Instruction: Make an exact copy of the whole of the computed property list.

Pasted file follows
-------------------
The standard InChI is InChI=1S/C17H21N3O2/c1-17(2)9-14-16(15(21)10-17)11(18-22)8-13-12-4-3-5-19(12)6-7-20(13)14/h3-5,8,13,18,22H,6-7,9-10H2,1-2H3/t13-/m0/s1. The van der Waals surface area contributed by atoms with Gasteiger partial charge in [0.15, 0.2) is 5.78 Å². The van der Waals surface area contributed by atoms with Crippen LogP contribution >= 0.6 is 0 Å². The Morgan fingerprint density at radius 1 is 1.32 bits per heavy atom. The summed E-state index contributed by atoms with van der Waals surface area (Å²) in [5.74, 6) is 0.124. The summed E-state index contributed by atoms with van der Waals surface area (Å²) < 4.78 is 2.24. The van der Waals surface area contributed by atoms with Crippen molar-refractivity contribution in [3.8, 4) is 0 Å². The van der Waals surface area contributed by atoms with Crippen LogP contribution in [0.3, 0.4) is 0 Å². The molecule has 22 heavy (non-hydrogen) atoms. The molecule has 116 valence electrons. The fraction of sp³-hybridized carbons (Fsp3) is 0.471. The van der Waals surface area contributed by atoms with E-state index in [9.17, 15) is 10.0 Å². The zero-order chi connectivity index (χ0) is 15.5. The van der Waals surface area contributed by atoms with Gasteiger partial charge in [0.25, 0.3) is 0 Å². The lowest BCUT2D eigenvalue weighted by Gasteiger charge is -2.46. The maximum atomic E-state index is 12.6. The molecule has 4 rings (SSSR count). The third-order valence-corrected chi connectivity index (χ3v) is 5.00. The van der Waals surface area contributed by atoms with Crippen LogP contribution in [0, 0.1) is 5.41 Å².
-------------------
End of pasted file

The standard InChI is InChI=1S/C17H21N3O2/c1-17(2)9-14-16(15(21)10-17)11(18-22)8-13-12-4-3-5-19(12)6-7-20(13)14/h3-5,8,13,18,22H,6-7,9-10H2,1-2H3/t13-/m0/s1. The van der Waals surface area contributed by atoms with Gasteiger partial charge in [0.15, 0.2) is 5.78 Å². The van der Waals surface area contributed by atoms with Crippen LogP contribution >= 0.6 is 0 Å². The Morgan fingerprint density at radius 1 is 1.32 bits per heavy atom. The summed E-state index contributed by atoms with van der Waals surface area (Å²) in [5.74, 6) is 0.124. The summed E-state index contributed by atoms with van der Waals surface area (Å²) < 4.78 is 2.24. The van der Waals surface area contributed by atoms with Crippen molar-refractivity contribution in [3.8, 4) is 0 Å². The van der Waals surface area contributed by atoms with Crippen LogP contribution in [0.3, 0.4) is 0 Å². The molecule has 22 heavy (non-hydrogen) atoms. The molecule has 116 valence electrons. The fraction of sp³-hybridized carbons (Fsp3) is 0.471. The van der Waals surface area contributed by atoms with E-state index in [9.17, 15) is 10.0 Å². The zero-order chi connectivity index (χ0) is 15.5. The van der Waals surface area contributed by atoms with Gasteiger partial charge in [0.25, 0.3) is 0 Å². The lowest BCUT2D eigenvalue weighted by Gasteiger charge is -2.46. The maximum atomic E-state index is 12.6. The molecule has 4 rings (SSSR count). The third-order valence-corrected chi connectivity index (χ3v) is 5.00. The van der Waals surface area contributed by atoms with Crippen LogP contribution in [0, 0.1) is 5.41 Å².